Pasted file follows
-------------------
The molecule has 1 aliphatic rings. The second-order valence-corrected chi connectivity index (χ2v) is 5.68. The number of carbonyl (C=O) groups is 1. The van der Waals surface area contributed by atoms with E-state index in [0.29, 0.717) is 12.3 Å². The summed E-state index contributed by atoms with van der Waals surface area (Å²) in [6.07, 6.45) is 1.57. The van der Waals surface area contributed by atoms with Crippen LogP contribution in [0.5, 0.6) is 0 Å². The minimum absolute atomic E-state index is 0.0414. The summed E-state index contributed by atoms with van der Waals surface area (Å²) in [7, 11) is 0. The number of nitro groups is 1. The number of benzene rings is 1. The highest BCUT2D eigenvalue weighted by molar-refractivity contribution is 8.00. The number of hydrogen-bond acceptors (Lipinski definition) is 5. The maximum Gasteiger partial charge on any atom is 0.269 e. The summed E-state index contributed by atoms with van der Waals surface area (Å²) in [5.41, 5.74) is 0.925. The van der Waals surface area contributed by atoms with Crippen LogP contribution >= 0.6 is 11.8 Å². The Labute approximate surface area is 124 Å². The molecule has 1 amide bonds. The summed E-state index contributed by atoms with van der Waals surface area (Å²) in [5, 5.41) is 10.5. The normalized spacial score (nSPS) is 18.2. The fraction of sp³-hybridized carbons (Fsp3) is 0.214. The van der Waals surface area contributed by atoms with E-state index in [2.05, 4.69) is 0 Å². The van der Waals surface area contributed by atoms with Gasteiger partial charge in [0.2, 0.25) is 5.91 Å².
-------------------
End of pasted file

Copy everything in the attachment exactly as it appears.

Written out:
The molecule has 1 aliphatic rings. The second-order valence-corrected chi connectivity index (χ2v) is 5.68. The number of carbonyl (C=O) groups is 1. The van der Waals surface area contributed by atoms with E-state index in [0.29, 0.717) is 12.3 Å². The summed E-state index contributed by atoms with van der Waals surface area (Å²) in [6.07, 6.45) is 1.57. The van der Waals surface area contributed by atoms with Crippen LogP contribution in [0.5, 0.6) is 0 Å². The minimum absolute atomic E-state index is 0.0414. The summed E-state index contributed by atoms with van der Waals surface area (Å²) in [7, 11) is 0. The number of nitro groups is 1. The number of benzene rings is 1. The highest BCUT2D eigenvalue weighted by molar-refractivity contribution is 8.00. The number of hydrogen-bond acceptors (Lipinski definition) is 5. The maximum Gasteiger partial charge on any atom is 0.269 e. The summed E-state index contributed by atoms with van der Waals surface area (Å²) in [5.41, 5.74) is 0.925. The van der Waals surface area contributed by atoms with Crippen LogP contribution >= 0.6 is 11.8 Å². The Labute approximate surface area is 124 Å². The molecule has 1 amide bonds. The summed E-state index contributed by atoms with van der Waals surface area (Å²) in [5, 5.41) is 10.5. The normalized spacial score (nSPS) is 18.2. The fraction of sp³-hybridized carbons (Fsp3) is 0.214. The van der Waals surface area contributed by atoms with E-state index in [2.05, 4.69) is 0 Å². The van der Waals surface area contributed by atoms with Gasteiger partial charge in [0.2, 0.25) is 5.91 Å².